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Security policies

The time to consider application security is early on, such as during the Prepare phase of your project, before you begin to build and configure the application. To protect your application from hackers and prevent unauthorized access and use, you need to manage two types of security: application-level and feature security.

Application-level security

Application-level security focuses on protecting the application from outsiders and unauthorized users. For example, with application-level security you:

  • Reduce the risk of unauthorized users getting into or stealing data from your application
  • Identify authorized users who need access to the application
  • Create password and authentication policies

Application-level security considers all the ways you can protect the application, such as using third-party security tools or setting up multi-factor authentication. The goal of application-level security is to make it impossible for non-authorized users to break into, read, or otherwise access your application.

Feature security

Feature security focuses on the application by determining the case types, features, and data that authorized users can or cannot access. For example, with feature security you:

  • Set up security roles for personas identified in each case type so that authorized users can access the application features they need
  • Prevent users from viewing features or accessing data to which they should not have access
  • Design role-based access control (RBAC), attribute-based access control (ABAC), and client-based access control (CBAC)
Note: To review setting up users and personas, see Inviting users to an application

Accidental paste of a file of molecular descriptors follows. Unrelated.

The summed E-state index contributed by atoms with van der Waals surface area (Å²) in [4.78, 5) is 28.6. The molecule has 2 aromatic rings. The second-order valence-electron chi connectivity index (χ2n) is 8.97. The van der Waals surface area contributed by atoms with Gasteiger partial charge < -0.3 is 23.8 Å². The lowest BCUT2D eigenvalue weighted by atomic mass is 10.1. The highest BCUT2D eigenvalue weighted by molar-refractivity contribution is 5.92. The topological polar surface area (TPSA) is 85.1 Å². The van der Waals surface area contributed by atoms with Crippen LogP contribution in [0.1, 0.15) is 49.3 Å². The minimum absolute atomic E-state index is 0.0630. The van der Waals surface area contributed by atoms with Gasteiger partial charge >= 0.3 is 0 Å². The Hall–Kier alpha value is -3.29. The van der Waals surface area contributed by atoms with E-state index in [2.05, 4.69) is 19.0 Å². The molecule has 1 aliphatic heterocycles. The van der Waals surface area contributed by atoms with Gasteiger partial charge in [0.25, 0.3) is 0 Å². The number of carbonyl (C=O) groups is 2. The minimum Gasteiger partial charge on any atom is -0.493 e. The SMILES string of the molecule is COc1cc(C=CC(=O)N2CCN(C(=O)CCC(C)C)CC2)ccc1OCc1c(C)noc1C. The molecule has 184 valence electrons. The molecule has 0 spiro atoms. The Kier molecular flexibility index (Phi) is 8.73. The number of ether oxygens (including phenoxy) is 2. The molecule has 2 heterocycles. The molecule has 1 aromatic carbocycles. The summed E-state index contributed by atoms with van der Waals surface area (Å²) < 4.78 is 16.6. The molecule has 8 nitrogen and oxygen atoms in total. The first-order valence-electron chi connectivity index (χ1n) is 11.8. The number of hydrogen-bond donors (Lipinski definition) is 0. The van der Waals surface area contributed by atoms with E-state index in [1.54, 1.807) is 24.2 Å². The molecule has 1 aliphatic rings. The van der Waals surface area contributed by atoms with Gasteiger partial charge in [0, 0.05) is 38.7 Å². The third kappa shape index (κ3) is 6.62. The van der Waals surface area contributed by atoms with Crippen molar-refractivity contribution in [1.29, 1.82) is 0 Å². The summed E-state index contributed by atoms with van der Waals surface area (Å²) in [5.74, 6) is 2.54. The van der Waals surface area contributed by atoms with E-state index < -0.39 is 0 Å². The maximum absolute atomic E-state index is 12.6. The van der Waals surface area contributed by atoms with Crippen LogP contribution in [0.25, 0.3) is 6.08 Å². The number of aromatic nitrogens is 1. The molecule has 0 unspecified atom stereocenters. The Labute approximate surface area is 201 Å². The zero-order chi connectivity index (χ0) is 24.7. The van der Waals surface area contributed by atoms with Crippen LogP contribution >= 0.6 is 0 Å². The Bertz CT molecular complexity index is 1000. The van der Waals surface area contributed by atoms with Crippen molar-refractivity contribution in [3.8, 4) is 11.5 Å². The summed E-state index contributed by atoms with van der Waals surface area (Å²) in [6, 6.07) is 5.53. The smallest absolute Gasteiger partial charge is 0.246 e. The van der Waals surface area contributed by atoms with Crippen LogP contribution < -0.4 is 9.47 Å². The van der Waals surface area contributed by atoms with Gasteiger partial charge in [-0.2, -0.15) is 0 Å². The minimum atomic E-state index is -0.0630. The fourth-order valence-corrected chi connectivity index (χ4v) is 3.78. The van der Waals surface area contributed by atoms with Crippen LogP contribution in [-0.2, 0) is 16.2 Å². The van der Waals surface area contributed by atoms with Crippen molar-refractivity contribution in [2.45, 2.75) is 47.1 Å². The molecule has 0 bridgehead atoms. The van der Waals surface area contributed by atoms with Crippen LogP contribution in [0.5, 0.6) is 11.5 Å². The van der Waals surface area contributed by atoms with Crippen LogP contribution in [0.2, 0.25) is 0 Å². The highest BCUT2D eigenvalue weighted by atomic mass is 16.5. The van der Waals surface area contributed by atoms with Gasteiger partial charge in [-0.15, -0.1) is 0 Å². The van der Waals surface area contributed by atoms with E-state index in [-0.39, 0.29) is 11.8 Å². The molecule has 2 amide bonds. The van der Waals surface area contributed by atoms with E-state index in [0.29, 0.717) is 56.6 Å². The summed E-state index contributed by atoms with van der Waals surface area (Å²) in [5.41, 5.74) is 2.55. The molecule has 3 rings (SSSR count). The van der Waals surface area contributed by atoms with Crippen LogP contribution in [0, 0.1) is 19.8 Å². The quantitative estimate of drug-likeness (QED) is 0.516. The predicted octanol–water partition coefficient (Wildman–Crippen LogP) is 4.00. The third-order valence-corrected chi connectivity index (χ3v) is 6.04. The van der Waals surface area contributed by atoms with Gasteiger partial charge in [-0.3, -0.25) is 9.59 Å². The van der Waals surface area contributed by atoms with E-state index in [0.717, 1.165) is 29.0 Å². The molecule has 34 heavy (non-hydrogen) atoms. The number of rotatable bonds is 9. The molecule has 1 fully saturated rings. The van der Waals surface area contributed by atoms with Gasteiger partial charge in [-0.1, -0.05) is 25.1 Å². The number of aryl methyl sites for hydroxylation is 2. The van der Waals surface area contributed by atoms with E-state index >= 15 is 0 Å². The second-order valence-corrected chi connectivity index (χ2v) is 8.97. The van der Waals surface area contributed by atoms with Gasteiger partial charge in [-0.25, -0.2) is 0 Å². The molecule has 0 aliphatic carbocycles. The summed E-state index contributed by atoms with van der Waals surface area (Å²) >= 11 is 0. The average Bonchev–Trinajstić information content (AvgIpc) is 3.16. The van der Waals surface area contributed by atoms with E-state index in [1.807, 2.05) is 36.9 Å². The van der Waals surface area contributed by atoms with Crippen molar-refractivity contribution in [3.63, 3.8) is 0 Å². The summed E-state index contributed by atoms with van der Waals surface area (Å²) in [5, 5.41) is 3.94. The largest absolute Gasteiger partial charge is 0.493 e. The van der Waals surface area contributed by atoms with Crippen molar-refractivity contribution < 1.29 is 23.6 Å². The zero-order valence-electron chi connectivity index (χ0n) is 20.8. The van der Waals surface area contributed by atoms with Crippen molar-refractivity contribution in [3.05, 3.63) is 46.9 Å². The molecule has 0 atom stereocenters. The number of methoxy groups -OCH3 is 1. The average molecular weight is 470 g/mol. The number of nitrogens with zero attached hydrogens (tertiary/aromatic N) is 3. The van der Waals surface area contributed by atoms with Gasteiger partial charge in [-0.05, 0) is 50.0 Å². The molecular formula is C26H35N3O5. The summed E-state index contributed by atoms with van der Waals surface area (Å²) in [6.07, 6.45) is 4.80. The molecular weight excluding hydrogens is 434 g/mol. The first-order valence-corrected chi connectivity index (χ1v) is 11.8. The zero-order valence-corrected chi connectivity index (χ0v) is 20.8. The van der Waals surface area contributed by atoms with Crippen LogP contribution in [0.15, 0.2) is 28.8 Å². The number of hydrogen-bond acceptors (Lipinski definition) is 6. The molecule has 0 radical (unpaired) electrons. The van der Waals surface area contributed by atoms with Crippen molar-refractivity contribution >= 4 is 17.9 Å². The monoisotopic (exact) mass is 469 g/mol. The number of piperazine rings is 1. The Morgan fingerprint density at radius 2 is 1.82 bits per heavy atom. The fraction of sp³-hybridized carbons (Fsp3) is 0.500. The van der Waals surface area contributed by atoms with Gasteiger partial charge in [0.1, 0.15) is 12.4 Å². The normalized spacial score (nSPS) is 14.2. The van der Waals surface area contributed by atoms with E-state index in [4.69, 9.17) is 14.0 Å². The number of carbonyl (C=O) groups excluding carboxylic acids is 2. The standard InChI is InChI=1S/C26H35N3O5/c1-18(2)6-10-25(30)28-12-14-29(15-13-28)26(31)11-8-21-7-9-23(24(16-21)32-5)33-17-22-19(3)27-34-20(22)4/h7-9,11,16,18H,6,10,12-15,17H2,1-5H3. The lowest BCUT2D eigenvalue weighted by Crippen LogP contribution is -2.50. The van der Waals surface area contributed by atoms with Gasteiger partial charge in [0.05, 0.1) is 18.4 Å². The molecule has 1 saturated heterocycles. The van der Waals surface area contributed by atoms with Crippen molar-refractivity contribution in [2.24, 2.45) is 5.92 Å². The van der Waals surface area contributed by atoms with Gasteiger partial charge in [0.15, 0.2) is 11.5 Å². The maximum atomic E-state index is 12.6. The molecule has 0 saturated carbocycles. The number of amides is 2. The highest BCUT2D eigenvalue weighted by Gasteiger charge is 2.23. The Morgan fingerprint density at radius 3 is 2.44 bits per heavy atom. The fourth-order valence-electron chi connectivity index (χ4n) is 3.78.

For example, in a Payroll application, the business owner wants each manager to be able to view the pay history of their direct report employees, but not view the pay history of peers or other staff members. In addition, no manager can manually change the pay rate of the employee. However, the payroll manager and the CFO can view pay history for all employees as well as update pay rates. As you document the manager user story, consider what payroll features the manager can and cannot access.

Note: As a best practice, SSA and LSA team members should identify security needs during the Discover (Sales) phase of a project and document them during the Design phase. To ensure security is set up correctly, it is a best practice to add security requirements to the definition of done (DoD) for each feature and test requirements to meet the DoD during the Build phase. For more detail on phases within Pega Express, see Pega Express Delivery

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Application security configuration on Pega Platform

One way to limit unauthorized access to your applications is to configure the settings on the Security Policies tab of the Authentication landing page in App Studio. In Dev Studio, open the Configure menu and select Org & Security > Authentication > Security Policies to view and update the security policies for the entire Pega Platform™ server.

Caution: Settings for a specific authentication service may override settings on the Authentication landing page.

After you update a setting, click Submit at the bottom of the page to record an update. Changes to security policies become active immediately on form submission.